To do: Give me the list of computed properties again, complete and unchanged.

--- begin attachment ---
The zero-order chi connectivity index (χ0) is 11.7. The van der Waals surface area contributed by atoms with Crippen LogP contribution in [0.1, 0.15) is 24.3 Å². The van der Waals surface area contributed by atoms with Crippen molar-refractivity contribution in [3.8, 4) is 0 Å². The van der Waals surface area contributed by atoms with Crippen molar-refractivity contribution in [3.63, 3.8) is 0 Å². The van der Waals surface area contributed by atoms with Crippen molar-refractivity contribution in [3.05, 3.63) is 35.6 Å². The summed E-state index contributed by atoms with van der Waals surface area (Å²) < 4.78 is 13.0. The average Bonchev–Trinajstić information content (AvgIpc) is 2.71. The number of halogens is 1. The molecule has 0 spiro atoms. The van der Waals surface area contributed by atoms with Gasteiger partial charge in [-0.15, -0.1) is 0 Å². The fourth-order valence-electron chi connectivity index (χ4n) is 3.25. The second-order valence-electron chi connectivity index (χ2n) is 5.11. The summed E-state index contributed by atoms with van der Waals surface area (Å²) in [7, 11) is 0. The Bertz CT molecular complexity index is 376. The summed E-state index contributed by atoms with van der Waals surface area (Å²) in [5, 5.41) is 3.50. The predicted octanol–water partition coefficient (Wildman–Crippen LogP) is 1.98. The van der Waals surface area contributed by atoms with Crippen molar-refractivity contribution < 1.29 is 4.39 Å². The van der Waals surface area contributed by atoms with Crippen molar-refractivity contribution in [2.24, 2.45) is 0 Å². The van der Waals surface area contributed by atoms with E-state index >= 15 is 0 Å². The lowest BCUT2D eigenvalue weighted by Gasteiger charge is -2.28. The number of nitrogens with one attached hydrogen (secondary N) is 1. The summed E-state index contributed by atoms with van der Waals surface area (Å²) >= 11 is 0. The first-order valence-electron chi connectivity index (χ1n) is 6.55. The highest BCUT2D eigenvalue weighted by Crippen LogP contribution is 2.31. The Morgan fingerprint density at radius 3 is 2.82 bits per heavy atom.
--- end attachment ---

The zero-order chi connectivity index (χ0) is 11.7. The van der Waals surface area contributed by atoms with Crippen LogP contribution in [0.1, 0.15) is 24.3 Å². The van der Waals surface area contributed by atoms with Crippen molar-refractivity contribution in [3.8, 4) is 0 Å². The van der Waals surface area contributed by atoms with Crippen molar-refractivity contribution in [3.63, 3.8) is 0 Å². The van der Waals surface area contributed by atoms with Crippen molar-refractivity contribution in [3.05, 3.63) is 35.6 Å². The summed E-state index contributed by atoms with van der Waals surface area (Å²) < 4.78 is 13.0. The average Bonchev–Trinajstić information content (AvgIpc) is 2.71. The number of halogens is 1. The molecule has 0 spiro atoms. The van der Waals surface area contributed by atoms with Gasteiger partial charge in [-0.15, -0.1) is 0 Å². The fourth-order valence-electron chi connectivity index (χ4n) is 3.25. The second-order valence-electron chi connectivity index (χ2n) is 5.11. The summed E-state index contributed by atoms with van der Waals surface area (Å²) in [7, 11) is 0. The Bertz CT molecular complexity index is 376. The summed E-state index contributed by atoms with van der Waals surface area (Å²) in [5, 5.41) is 3.50. The predicted octanol–water partition coefficient (Wildman–Crippen LogP) is 1.98. The van der Waals surface area contributed by atoms with Crippen molar-refractivity contribution < 1.29 is 4.39 Å². The van der Waals surface area contributed by atoms with Crippen molar-refractivity contribution in [2.24, 2.45) is 0 Å². The van der Waals surface area contributed by atoms with E-state index >= 15 is 0 Å². The lowest BCUT2D eigenvalue weighted by Gasteiger charge is -2.28. The number of nitrogens with one attached hydrogen (secondary N) is 1. The summed E-state index contributed by atoms with van der Waals surface area (Å²) >= 11 is 0. The first-order valence-electron chi connectivity index (χ1n) is 6.55. The highest BCUT2D eigenvalue weighted by Crippen LogP contribution is 2.31. The Morgan fingerprint density at radius 3 is 2.82 bits per heavy atom.